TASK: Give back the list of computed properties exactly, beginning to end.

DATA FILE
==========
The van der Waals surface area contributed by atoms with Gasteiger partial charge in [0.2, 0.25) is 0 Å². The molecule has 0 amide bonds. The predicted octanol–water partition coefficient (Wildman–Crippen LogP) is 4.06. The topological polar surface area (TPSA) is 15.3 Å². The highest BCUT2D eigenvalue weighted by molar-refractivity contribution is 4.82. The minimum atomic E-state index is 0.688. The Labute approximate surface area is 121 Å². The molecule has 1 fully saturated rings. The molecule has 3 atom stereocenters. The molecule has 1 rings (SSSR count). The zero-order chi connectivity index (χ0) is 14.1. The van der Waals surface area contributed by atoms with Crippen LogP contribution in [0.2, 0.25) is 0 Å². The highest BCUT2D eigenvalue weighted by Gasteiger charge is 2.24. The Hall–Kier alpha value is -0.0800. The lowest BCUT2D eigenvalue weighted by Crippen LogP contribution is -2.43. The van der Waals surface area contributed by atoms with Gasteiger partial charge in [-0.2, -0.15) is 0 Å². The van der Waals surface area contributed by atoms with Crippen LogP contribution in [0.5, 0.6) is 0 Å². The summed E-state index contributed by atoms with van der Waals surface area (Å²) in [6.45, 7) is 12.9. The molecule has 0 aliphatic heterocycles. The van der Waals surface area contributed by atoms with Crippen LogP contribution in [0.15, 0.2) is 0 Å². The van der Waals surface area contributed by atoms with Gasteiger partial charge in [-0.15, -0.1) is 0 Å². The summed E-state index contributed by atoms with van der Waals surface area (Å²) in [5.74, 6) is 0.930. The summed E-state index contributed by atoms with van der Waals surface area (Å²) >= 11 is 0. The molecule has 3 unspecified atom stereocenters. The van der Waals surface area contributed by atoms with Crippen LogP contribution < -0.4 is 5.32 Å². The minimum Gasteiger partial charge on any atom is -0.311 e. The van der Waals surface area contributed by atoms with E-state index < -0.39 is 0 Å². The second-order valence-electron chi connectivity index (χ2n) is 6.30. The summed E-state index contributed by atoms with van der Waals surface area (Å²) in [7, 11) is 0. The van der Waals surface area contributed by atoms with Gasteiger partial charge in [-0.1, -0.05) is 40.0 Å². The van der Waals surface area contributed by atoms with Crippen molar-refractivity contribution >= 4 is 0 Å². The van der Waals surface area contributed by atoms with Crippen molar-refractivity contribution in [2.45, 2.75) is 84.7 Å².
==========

The van der Waals surface area contributed by atoms with Gasteiger partial charge in [0.2, 0.25) is 0 Å². The molecule has 0 amide bonds. The predicted octanol–water partition coefficient (Wildman–Crippen LogP) is 4.06. The topological polar surface area (TPSA) is 15.3 Å². The highest BCUT2D eigenvalue weighted by molar-refractivity contribution is 4.82. The minimum atomic E-state index is 0.688. The Labute approximate surface area is 121 Å². The molecule has 1 fully saturated rings. The molecule has 3 atom stereocenters. The molecule has 1 rings (SSSR count). The zero-order chi connectivity index (χ0) is 14.1. The van der Waals surface area contributed by atoms with Crippen LogP contribution in [0.2, 0.25) is 0 Å². The highest BCUT2D eigenvalue weighted by Gasteiger charge is 2.24. The Hall–Kier alpha value is -0.0800. The lowest BCUT2D eigenvalue weighted by Crippen LogP contribution is -2.43. The van der Waals surface area contributed by atoms with Gasteiger partial charge in [-0.2, -0.15) is 0 Å². The van der Waals surface area contributed by atoms with Crippen LogP contribution in [0.5, 0.6) is 0 Å². The summed E-state index contributed by atoms with van der Waals surface area (Å²) in [6.45, 7) is 12.9. The molecule has 0 aliphatic heterocycles. The van der Waals surface area contributed by atoms with Crippen LogP contribution in [0.15, 0.2) is 0 Å². The van der Waals surface area contributed by atoms with Gasteiger partial charge in [-0.15, -0.1) is 0 Å². The summed E-state index contributed by atoms with van der Waals surface area (Å²) in [5.74, 6) is 0.930. The summed E-state index contributed by atoms with van der Waals surface area (Å²) >= 11 is 0. The molecule has 3 unspecified atom stereocenters. The van der Waals surface area contributed by atoms with Crippen LogP contribution < -0.4 is 5.32 Å². The minimum Gasteiger partial charge on any atom is -0.311 e. The van der Waals surface area contributed by atoms with E-state index < -0.39 is 0 Å². The second-order valence-electron chi connectivity index (χ2n) is 6.30. The summed E-state index contributed by atoms with van der Waals surface area (Å²) in [7, 11) is 0. The van der Waals surface area contributed by atoms with Gasteiger partial charge in [-0.1, -0.05) is 40.0 Å². The van der Waals surface area contributed by atoms with Crippen molar-refractivity contribution >= 4 is 0 Å². The van der Waals surface area contributed by atoms with Crippen molar-refractivity contribution in [2.45, 2.75) is 84.7 Å².